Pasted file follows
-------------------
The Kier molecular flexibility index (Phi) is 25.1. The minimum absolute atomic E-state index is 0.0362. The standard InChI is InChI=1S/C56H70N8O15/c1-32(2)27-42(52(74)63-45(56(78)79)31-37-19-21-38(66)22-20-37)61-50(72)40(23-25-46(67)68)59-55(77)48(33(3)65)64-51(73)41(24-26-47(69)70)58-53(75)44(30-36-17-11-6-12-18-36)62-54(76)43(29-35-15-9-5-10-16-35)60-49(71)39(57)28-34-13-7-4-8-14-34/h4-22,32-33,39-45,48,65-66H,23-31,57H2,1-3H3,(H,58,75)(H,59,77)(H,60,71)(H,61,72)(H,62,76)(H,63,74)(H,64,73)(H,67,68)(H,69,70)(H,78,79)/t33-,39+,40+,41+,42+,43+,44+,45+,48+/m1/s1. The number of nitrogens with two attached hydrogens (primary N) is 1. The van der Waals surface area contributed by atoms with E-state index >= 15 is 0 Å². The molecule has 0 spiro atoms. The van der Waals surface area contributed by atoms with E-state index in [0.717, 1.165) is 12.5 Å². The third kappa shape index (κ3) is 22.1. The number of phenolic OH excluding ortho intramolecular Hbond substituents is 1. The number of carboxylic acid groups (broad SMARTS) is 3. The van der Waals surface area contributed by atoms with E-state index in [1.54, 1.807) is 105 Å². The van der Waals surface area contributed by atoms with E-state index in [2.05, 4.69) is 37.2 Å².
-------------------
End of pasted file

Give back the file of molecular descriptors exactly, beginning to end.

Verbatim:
The Kier molecular flexibility index (Phi) is 25.1. The minimum absolute atomic E-state index is 0.0362. The standard InChI is InChI=1S/C56H70N8O15/c1-32(2)27-42(52(74)63-45(56(78)79)31-37-19-21-38(66)22-20-37)61-50(72)40(23-25-46(67)68)59-55(77)48(33(3)65)64-51(73)41(24-26-47(69)70)58-53(75)44(30-36-17-11-6-12-18-36)62-54(76)43(29-35-15-9-5-10-16-35)60-49(71)39(57)28-34-13-7-4-8-14-34/h4-22,32-33,39-45,48,65-66H,23-31,57H2,1-3H3,(H,58,75)(H,59,77)(H,60,71)(H,61,72)(H,62,76)(H,63,74)(H,64,73)(H,67,68)(H,69,70)(H,78,79)/t33-,39+,40+,41+,42+,43+,44+,45+,48+/m1/s1. The number of nitrogens with two attached hydrogens (primary N) is 1. The van der Waals surface area contributed by atoms with E-state index >= 15 is 0 Å². The molecule has 0 spiro atoms. The van der Waals surface area contributed by atoms with E-state index in [0.717, 1.165) is 12.5 Å². The third kappa shape index (κ3) is 22.1. The number of phenolic OH excluding ortho intramolecular Hbond substituents is 1. The number of carboxylic acid groups (broad SMARTS) is 3. The van der Waals surface area contributed by atoms with E-state index in [1.54, 1.807) is 105 Å². The van der Waals surface area contributed by atoms with E-state index in [2.05, 4.69) is 37.2 Å².